Hiroshima Bombing Survivor Toshiko Tanaka Shares Her Story of Tragedy and Resilience
On August 6, 1945, Toshiko Tanaka was a six-year-old on her way to school in Hiroshima, Japan, when, at 8:15 a.m., she looked up and watched the sky overhead turn blinding white.
Tanaka didn’t talk about what happened next for more than 60 years: the burns that rendered her unrecognizable to her own mother, the corpses on the city’s riverbanks, the illnesses that struck down seemingly uninjured survivors, and the once-unimaginable devastation made real after the US dropped an atomic bomb on Hiroshima—the first of two times nuclear weapons have been used in conflict—near the close of World War II.
“I thought people will not understand,” said Tanaka, now 84. “I was not able to talk to anybody about my personal experience of the atomic bombing, not even to my own family.”
In front of a packed audience at the College of East Asian Studies’ Mansfield Freeman Center on April 6, she recalled that fateful day as well as the life of grace, creativity, and advocacy that followed in Surviving Hiroshima: Testimony from an Atomic Bomb Survivor. Fifteen years after first opening up, Tanaka, an award-winning professional artist, has traveled to more than 80 countries to share her story and work toward a world without nuclear weapons.
“It was very hard to forgive [Americans] for all the suffering caused by the atomic bomb, but I now believe that hatred only creates a chain of hatred,” Tanaka said. “. . . Humankind needs to make every effort to cut up this chain of hatred, and instead have love toward humanity as a whole.”
With a mushroom cloud rising and with severe burns to her head, neck, and arm, Tanaka returned to her family’s damaged-but-habitable residence. They’d been living in a home 500 meters from the hypocenter—the point directly below the bomb’s detonation 2,000 feet in the air—before relocating to a residence 1.4 miles from ground zero the week prior. “Because of this, I am alive today,” she said.
Tanaka remembers seeing mortally wounded victims walking in silent procession, arms outstretched and skin falling from their fingertips. Her family took in survivors: Tanaka remembers a teenager carrying her severely burned younger sister on her back. “The burned girl survived, but the older girl did not,” Tanaka said. “She had been exposed to massive radiation.” Tanaka fell unconscious for several days, and when she awoke, the air filled with the smell of bodies being cremated; more than 200,000 victims from the bombings of Hiroshima and Nagasaki, mostly civilians (as well as a dozen American prisoners of war), died before year’s end.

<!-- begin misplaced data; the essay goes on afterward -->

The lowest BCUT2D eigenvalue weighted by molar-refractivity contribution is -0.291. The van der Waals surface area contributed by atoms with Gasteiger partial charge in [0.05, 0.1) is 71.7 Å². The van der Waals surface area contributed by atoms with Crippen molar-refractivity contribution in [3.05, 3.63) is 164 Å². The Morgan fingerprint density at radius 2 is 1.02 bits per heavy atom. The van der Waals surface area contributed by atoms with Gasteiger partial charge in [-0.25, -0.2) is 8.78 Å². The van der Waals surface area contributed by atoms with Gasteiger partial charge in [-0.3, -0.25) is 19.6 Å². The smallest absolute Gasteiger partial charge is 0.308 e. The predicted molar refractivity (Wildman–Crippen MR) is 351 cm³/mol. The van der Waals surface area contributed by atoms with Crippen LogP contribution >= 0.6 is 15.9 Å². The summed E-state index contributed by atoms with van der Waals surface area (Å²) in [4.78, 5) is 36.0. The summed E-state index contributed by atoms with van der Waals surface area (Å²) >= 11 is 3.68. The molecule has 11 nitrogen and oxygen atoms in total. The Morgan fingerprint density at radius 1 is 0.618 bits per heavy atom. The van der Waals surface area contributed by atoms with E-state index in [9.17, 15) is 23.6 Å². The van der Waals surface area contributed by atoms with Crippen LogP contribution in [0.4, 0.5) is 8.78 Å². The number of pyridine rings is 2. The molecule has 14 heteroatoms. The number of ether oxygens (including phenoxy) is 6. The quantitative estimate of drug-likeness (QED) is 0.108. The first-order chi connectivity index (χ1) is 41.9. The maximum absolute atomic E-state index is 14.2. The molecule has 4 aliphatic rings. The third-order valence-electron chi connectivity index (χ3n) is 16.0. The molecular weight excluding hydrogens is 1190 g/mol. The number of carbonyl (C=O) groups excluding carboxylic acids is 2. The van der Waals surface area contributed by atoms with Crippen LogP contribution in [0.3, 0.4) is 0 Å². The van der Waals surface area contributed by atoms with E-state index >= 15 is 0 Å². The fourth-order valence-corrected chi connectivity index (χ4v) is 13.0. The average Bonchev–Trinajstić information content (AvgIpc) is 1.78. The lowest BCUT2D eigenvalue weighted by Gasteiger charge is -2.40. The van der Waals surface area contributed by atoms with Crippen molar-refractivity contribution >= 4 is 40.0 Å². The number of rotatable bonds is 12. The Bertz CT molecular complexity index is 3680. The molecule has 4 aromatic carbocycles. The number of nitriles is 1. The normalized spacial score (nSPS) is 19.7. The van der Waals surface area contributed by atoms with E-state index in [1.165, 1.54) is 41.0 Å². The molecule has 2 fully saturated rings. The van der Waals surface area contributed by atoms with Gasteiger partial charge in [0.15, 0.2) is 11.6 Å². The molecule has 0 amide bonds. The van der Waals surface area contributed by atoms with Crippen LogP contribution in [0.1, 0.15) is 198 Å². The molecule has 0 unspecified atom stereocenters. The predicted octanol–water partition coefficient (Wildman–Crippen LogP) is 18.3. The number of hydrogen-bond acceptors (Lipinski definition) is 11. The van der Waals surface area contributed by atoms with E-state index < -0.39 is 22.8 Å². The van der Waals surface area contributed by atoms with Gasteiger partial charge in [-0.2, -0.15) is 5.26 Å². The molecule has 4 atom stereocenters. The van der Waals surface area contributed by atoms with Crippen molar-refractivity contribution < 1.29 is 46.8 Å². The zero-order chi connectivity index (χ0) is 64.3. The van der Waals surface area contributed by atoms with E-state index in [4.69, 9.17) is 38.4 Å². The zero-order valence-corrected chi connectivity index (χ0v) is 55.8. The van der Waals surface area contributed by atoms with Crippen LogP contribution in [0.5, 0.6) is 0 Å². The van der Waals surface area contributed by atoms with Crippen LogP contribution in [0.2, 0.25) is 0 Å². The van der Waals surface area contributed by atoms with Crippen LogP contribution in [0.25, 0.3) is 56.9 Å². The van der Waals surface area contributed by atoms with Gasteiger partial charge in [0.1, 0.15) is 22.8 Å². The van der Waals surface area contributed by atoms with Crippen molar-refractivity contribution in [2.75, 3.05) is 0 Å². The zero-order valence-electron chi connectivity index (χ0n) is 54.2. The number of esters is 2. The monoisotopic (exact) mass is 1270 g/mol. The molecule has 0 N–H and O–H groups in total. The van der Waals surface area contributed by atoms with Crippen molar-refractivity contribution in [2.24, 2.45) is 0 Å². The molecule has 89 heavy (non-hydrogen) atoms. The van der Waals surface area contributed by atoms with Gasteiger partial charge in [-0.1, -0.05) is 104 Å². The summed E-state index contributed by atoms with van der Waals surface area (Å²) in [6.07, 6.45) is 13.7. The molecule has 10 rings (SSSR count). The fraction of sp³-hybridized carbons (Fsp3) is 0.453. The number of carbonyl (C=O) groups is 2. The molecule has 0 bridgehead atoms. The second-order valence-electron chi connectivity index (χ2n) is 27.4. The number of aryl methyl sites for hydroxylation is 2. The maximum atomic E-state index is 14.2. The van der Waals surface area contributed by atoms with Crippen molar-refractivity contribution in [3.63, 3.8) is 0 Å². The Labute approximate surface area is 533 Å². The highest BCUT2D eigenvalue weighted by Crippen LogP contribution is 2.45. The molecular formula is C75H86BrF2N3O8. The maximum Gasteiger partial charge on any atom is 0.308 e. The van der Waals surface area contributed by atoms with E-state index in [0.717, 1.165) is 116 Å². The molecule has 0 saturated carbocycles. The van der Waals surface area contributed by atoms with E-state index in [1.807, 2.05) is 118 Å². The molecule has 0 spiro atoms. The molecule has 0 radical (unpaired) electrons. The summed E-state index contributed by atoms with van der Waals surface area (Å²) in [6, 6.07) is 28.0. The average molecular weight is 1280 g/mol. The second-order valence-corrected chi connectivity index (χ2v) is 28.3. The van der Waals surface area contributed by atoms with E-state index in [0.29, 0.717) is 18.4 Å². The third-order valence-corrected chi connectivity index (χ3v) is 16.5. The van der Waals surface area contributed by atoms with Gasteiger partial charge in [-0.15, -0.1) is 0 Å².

Tanaka’s family endured—“people are very strong and resilient, and we all made do somehow,” she said—and her burns healed, but she later experienced other health problems likely related to the bombing, including cataracts, painful sores, and abnormal white blood cell count. Family members were afflicted with thyroid and colon cancer. Hibakusha, the Japanese word for survivors of the atomic bombings at Hiroshima and Nagasaki, suffered widespread discrimination and lingering anxieties. “My mother once told me that when I was born, the first thing my father had to do was to count my fingers and toes in order to make sure that I had no birth defects,” said Reiko Tashiro, Tanaka’s daughter, who accompanied her during the talk.
In the decades after the bombing, Tanaka found her way to the arts. She studied at institutions in Japan and New York and took to creating abstract, large-scale murals combining enamel and stainless steel. In 2008, while on a cruise with Peace Boat, a Japanese NGO that sends passenger ships to international destinations, a mayor in Venezuela convinced the then-70-year-old Tanaka to convey what she experienced out of a sense of responsibility to its victims.
“My generation,” said Tanaka, who still lives in Hiroshima, “will be the last to talk about this event as direct witnesses.”
Today, Tanaka now incorporates symbolism from the bombing into her art and travels widely to tell her story. Along the way, she became involved with organizations like the International Campaign to Abolish Nuclear Weapons, an organization that received the 2017 Nobel Peace Prize and pushed forward the Treaty on the Prohibition of Nuclear Weapons (TPNW), an international agreement aimed at eliminating nuclear weapons.
Though the TPNW went into effect in 2021, the threat of nuclear devastation has grown ever more urgent, particularly since Russia’s invasion of Ukraine last year. Against that backdrop, Tanaka implored future generations to pursue diplomacy over militancy.
“If, in the future, there are disputes among the nations, please try to solve them with words instead of wars,” Tanaka said. “Once we start wars, we can only see each other as enemies, not as humans, and we kill enemies with ease. Nuclear weapons will lead us to destruction. They are inhumane and should never be allowed on earth.”